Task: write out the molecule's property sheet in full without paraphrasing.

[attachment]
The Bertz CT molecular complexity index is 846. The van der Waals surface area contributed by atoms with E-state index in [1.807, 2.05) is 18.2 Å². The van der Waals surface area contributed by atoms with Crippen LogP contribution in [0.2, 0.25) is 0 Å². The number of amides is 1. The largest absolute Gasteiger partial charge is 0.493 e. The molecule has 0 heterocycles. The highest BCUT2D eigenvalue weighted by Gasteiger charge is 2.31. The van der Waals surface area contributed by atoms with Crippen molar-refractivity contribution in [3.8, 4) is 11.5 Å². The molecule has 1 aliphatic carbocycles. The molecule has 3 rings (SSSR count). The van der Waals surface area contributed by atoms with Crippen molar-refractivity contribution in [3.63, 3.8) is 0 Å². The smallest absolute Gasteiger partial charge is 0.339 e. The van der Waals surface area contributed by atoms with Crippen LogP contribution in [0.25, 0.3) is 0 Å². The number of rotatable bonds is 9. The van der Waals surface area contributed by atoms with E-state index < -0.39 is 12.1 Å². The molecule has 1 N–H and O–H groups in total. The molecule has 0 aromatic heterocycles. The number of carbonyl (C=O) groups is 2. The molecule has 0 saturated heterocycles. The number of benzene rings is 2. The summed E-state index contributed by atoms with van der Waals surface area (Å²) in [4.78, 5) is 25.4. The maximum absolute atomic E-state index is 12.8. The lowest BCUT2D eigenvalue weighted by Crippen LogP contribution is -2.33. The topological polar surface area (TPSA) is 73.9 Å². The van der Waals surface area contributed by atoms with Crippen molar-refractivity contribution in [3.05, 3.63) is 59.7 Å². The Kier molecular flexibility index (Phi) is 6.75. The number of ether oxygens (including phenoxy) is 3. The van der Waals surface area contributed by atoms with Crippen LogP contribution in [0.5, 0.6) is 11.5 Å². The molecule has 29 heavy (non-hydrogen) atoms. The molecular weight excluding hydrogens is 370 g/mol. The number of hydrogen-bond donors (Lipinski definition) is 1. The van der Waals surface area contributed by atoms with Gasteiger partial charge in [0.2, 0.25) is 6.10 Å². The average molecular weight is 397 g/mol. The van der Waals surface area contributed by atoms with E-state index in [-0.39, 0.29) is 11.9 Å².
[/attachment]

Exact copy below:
The Bertz CT molecular complexity index is 846. The van der Waals surface area contributed by atoms with E-state index in [1.807, 2.05) is 18.2 Å². The van der Waals surface area contributed by atoms with Crippen LogP contribution in [0.2, 0.25) is 0 Å². The number of amides is 1. The largest absolute Gasteiger partial charge is 0.493 e. The molecule has 0 heterocycles. The highest BCUT2D eigenvalue weighted by Gasteiger charge is 2.31. The van der Waals surface area contributed by atoms with Crippen molar-refractivity contribution in [3.8, 4) is 11.5 Å². The molecule has 1 aliphatic carbocycles. The molecule has 3 rings (SSSR count). The van der Waals surface area contributed by atoms with Crippen molar-refractivity contribution in [3.63, 3.8) is 0 Å². The smallest absolute Gasteiger partial charge is 0.339 e. The van der Waals surface area contributed by atoms with Crippen LogP contribution in [0.25, 0.3) is 0 Å². The number of rotatable bonds is 9. The van der Waals surface area contributed by atoms with E-state index < -0.39 is 12.1 Å². The molecule has 1 N–H and O–H groups in total. The molecule has 0 aromatic heterocycles. The number of carbonyl (C=O) groups is 2. The molecule has 0 saturated heterocycles. The number of benzene rings is 2. The summed E-state index contributed by atoms with van der Waals surface area (Å²) in [4.78, 5) is 25.4. The maximum absolute atomic E-state index is 12.8. The lowest BCUT2D eigenvalue weighted by Crippen LogP contribution is -2.33. The topological polar surface area (TPSA) is 73.9 Å². The van der Waals surface area contributed by atoms with Crippen molar-refractivity contribution in [3.05, 3.63) is 59.7 Å². The Kier molecular flexibility index (Phi) is 6.75. The number of ether oxygens (including phenoxy) is 3. The van der Waals surface area contributed by atoms with Crippen LogP contribution in [0.5, 0.6) is 11.5 Å². The molecule has 29 heavy (non-hydrogen) atoms. The molecular weight excluding hydrogens is 370 g/mol. The number of hydrogen-bond donors (Lipinski definition) is 1. The van der Waals surface area contributed by atoms with Gasteiger partial charge in [0.2, 0.25) is 6.10 Å². The average molecular weight is 397 g/mol. The van der Waals surface area contributed by atoms with E-state index in [-0.39, 0.29) is 11.9 Å².